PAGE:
Sensory garden which will support children's mental health almost complete at Misterton Primary School

Year 4 pupils at Misterton Primary School
Year 4 pupils at Misterton Primary School

The finishing touches are now being made to a sensory garden at Misterton primary school which will help to support pupils’ mental health.  

The garden has been created at Misterton Primary School thanks to Help Me, I’m Fine, a charity set up by Helen Cousin after her daughter, Maisie, committed suicide in June 2017.
Fundraising for the garden has been helped by a number of businesses and individuals, including Thrive, which has chosen Help Me, I’m Fine as its charity of the year.
Thrive has developed a specific way of working with children that supports their social and emotional wellbeing.
It draws on neuroscience and attachment theory and has created a systematic approach to the early identification of emotional and social developmental needs in children.
Misterton Primary School has staff who are trained in the Thrive Approach to support children who may be experiencing emotional difficulties.
Helen works as a teaching assistant at the school and believes that supporting the emotional health of children in primary school will give them the tools they may need as teenagers to cope with life’s ups and downs, ultimately reducing the likelihood of other teenagers taking their own lives.
Helen, who founded Help Me, I’m Fine, after Maisie’s death as a way of helping other children to deal with their emotions, believes the garden will make a big difference to children at the school.
She said: “The garden is going to be wonderful. It’s almost finished now but we want to wait until spring to open it so we can get some really colourful plants in there.”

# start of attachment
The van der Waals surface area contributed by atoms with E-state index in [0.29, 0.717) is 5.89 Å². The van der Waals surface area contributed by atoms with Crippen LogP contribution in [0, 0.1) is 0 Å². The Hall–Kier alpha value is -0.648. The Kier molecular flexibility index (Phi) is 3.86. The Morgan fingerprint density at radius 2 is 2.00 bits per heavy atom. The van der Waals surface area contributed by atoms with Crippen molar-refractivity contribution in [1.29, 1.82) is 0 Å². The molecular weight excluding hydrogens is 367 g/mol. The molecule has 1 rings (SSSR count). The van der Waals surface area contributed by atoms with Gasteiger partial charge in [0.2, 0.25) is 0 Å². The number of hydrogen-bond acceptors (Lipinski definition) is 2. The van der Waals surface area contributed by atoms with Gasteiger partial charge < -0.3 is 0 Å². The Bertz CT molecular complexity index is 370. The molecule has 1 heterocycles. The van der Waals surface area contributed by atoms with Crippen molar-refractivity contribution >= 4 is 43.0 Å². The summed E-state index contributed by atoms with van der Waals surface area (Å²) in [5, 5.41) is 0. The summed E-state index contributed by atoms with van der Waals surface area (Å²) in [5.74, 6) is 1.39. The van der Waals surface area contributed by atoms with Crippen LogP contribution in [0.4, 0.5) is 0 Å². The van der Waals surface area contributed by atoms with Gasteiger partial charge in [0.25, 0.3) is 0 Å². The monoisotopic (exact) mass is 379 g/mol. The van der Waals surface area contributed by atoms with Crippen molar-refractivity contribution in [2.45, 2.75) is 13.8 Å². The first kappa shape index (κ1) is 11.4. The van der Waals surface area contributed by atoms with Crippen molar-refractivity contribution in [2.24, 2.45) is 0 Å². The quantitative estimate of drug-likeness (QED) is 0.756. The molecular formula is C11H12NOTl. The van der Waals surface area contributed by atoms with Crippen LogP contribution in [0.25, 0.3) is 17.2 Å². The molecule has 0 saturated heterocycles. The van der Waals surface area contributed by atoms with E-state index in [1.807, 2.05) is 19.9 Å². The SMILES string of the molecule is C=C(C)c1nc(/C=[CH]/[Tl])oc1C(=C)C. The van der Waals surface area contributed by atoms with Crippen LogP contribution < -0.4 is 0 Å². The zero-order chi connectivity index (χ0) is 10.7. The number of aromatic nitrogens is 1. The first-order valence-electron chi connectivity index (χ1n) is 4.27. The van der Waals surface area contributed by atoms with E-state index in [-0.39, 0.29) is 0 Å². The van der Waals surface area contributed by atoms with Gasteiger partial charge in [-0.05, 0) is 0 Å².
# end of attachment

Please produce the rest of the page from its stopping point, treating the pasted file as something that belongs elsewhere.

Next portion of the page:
When it is opened, the garden will offer children who are struggling with difficult emotions a place to take a break and relax.
It will also be used during lessons which focus on nature, the weather and wildlife, as well as providing a peaceful area for group activities such as story time. 
The garden has a decking area, a large wildlife pond, grass, raised beds, a weather station, a water feature as well as windchimes, colourful mirrors and planters to create a restful environment which is full of sensory experiences.

Viv Trask-Hall, principal trainer for Thrive, said: “We’ve been delighted to support the work to build this sensory garden at Misterton.
”Helen and many others have worked tirelessly to create an area that will give pupils outdoor space to relax and feel calm, whatever else is going on in their lives. The garden will enrich pupils’ lives and give them space to be curious, to play and to reflect.”
Thrive was established more than 25 years ago as a way of helping children to become more emotionally resilient so that they can better manage their behaviour and communicate their needs.
Initially conceived as a way of tackling the issue of school exclusions, the Thrive Approach has broadened into a way of helping adults to prepare children for life’s ups and downs.
Thrive’s founders have backgrounds in teaching, education, social work and psychotherapy and the Thrive Approach is underpinned by a robust framework of neuroscience, attachment theory and child development research.